Both the US and India have identified shared mutual strategic interests that in turn successfully convinced the US to sign a civil nuclear deal with India in 2008. This legitimizes India’s footprints to the global market to procure nuclear fuel and technologies. This deal, in turn has enabled India to project its power and economic status broadly in the region of setting China’s rising influence. In this way, India can become an important player to balance military power against China in the naval and strategic domain.  The purpose is to counter a rising China in the Indian Ocean Region and Asia Pacific/South Asia via India by providing it with a modernized and enhanced naval power and a large nuclear arsenal. This is the US offshore balancing strategy to continue its dominance and strategic supremacy within the region of South Asia. Furthermore, this act is termed as the strategic force modernization of India.   The US strategic partnership with India reaffirmed against the backdrop of Obama’s Pivot to Asia Policy. India’s navy will be essential in order to promote the US rebalance to Asia and secure IOR. Therefore, China conceived of its String of Pearls strategy well before 2004 when it was first coined, keeping in view the changing dynamics of the Indian Ocean Region and Asia Pacific to not onlyen circle and contain India but also to secure sea lanes strategic choke points such as the strait of Hormuz and that of Malacca to ensure its enduring supply lines of vital resources such as oil that pass through them. The Strait of Malacca connects Indian Ocean with Pacific Ocean with Malaysia and Singapore on one side while Indonesia on the other side. It lies in close proximity to the Andaman and Nicobar Islands which are a part of Indian territory and hold an Indian military base. The Strait of Malacca called the vital artery for the world economy, is essential for meeting China’s energy requirements. Approximately 80 percent of its fuel/oil passes through this choke point from the Middle East. This is also called the “Malacca Dilemma” named by President Hu Jintao. Since, China’s economy is heavily dependent on this choke point, it is easy for India to choke it using a naval blockade.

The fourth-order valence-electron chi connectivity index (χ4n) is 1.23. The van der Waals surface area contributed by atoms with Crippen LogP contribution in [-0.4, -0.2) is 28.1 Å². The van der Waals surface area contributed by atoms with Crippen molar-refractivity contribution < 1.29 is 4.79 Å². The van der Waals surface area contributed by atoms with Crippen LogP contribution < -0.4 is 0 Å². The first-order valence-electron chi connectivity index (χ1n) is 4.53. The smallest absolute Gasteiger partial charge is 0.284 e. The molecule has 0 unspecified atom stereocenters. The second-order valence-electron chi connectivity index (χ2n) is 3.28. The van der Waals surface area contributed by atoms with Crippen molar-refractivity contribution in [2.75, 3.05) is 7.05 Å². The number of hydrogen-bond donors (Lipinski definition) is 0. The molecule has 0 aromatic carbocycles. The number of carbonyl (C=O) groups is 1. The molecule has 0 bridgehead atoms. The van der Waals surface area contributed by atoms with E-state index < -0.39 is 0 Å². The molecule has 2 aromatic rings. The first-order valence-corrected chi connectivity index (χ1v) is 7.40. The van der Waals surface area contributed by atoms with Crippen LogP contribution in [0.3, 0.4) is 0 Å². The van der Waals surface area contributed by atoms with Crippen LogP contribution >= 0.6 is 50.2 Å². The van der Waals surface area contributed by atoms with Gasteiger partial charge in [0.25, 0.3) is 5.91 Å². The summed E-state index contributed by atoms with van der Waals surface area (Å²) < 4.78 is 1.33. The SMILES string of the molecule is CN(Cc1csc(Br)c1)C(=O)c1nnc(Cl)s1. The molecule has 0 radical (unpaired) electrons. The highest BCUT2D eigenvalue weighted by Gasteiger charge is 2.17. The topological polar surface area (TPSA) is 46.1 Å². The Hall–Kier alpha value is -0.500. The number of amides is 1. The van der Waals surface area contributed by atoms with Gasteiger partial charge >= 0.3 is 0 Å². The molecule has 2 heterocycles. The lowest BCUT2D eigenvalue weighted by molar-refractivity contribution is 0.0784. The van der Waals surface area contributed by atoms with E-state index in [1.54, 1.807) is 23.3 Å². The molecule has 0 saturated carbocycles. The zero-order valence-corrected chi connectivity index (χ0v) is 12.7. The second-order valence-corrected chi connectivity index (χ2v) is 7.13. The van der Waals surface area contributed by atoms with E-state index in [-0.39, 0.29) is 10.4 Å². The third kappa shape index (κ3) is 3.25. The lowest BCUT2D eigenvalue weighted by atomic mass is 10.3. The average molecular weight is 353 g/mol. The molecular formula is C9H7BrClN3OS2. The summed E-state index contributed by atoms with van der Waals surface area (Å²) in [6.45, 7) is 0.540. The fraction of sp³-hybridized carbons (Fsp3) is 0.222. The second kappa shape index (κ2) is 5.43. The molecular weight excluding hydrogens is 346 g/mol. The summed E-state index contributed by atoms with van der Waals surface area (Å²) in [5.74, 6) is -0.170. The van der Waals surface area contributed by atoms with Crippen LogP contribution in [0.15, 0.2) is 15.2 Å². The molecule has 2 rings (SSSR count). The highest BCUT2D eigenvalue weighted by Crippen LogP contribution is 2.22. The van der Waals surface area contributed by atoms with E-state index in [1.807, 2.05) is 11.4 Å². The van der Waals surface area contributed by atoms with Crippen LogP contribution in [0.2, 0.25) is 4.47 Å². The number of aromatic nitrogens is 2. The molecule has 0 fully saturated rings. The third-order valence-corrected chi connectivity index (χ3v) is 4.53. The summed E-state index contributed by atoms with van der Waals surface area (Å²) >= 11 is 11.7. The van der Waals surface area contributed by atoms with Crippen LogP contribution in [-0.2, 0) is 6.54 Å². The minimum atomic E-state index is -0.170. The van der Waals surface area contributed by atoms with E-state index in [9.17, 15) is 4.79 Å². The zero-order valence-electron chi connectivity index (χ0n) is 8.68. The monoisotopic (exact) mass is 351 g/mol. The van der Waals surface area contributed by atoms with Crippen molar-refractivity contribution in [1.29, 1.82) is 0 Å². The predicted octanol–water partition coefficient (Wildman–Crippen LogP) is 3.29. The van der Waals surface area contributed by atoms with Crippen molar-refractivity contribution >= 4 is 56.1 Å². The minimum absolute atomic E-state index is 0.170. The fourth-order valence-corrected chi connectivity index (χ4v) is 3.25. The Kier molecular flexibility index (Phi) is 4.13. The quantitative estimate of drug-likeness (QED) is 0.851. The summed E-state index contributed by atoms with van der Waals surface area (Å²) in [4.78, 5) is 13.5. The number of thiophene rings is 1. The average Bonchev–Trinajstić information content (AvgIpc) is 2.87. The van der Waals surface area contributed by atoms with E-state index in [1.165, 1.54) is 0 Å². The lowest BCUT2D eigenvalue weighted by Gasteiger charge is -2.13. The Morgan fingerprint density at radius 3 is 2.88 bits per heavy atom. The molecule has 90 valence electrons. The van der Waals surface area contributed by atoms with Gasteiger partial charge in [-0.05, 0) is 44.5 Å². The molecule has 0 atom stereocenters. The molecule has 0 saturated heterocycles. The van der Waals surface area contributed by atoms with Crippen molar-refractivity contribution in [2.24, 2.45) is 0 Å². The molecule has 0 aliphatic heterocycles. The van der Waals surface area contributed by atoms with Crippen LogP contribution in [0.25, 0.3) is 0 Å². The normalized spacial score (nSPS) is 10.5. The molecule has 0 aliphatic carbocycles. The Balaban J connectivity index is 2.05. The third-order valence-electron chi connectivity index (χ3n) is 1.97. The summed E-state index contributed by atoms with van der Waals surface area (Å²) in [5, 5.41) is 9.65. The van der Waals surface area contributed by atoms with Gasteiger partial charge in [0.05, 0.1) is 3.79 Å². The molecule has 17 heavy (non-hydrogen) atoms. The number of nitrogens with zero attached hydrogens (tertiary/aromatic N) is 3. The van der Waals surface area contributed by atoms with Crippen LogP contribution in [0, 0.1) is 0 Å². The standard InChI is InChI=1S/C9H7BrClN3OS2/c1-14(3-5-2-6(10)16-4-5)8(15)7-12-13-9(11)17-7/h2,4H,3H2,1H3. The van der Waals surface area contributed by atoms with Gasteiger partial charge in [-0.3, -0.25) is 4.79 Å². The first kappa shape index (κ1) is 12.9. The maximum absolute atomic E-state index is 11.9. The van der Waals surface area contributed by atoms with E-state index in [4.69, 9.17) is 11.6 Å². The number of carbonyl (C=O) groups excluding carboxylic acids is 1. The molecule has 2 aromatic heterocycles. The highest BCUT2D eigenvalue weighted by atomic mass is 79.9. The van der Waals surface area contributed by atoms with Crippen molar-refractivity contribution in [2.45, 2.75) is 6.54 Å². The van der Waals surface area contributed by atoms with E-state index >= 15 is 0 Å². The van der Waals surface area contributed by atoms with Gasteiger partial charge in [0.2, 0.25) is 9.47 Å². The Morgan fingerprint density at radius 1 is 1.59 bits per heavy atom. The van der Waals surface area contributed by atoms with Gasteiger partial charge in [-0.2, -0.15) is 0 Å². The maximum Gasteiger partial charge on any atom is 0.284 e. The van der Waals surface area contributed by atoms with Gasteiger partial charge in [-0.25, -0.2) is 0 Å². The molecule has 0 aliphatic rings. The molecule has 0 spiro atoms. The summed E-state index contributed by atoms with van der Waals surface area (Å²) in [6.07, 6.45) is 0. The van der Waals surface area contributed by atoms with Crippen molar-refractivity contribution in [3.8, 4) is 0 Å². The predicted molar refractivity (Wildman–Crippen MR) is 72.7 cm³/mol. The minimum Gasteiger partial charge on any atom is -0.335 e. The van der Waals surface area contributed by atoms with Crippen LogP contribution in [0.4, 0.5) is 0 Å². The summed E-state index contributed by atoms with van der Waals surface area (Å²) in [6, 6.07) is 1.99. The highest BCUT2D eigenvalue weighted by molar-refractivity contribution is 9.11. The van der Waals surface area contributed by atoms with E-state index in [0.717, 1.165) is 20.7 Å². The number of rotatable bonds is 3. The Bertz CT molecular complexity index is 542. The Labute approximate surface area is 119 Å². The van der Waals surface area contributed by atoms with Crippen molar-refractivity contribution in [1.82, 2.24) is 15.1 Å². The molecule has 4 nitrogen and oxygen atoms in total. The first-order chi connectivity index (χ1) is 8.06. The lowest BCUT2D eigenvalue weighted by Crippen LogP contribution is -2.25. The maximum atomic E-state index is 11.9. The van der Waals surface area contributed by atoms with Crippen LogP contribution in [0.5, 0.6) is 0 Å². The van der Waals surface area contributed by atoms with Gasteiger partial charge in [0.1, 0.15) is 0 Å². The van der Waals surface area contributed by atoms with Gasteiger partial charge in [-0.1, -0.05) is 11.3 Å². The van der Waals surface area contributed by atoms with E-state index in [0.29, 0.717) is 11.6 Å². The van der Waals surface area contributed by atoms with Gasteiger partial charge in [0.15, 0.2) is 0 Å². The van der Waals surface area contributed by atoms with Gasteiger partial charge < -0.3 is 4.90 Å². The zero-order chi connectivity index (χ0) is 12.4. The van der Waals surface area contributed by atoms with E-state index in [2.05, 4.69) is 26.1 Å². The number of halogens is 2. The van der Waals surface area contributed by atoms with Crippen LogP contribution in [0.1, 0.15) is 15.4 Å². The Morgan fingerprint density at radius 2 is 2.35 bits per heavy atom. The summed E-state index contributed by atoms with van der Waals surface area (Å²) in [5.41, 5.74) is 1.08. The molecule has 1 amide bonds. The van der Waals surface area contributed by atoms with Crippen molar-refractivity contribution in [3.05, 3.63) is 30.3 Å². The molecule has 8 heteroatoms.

In 1971, India warned of blocking the Strait of Malacca, when China hinted to align with Pakistan during fall of Bangladesh. Similarly, during the 1999 Kargil war, India choked supply to Pakistan by blocking Karachi port. Hence, it is against these motives that China is motivated to turn the tables in the Indian Ocean. Against the backdrop of Indian aggression in the Indian Ocean and its deepening strategic partnership with the United States, the string of pearls strategy of China has become its need in the 21st century to realize its peaceful rise. Through this policy China has been able to engage strategically important point within the Indian Ocean, South and East China Sea to defend itself against potential Indo-US growing aggressive preponderance in its backyard and to secure its access to sea lines of communication. This can also be rightly viewed as China’s counter policy to the US offshore balancing act in the Asia Pacific vis a vis India.

It was in the response to the 1992 Indo-US bilateral naval exercise in the Indian Ocean, that China sought to strategize its naval modernization to fortify its national interests and ultimately encircle India and utilize its maritime infrastructure and bases to overcome its vulnerability of being choked of resources through the blockage of the strait of Malacca especially by India.  Therefore, China will always feel necessitated to utilize a policy such as the string of pearls mechanism to balance itself against the US offshore balancing strategy vis a vis India in Asia Pacific.

Comments are closed.

Subscribe to Newsletter
close-link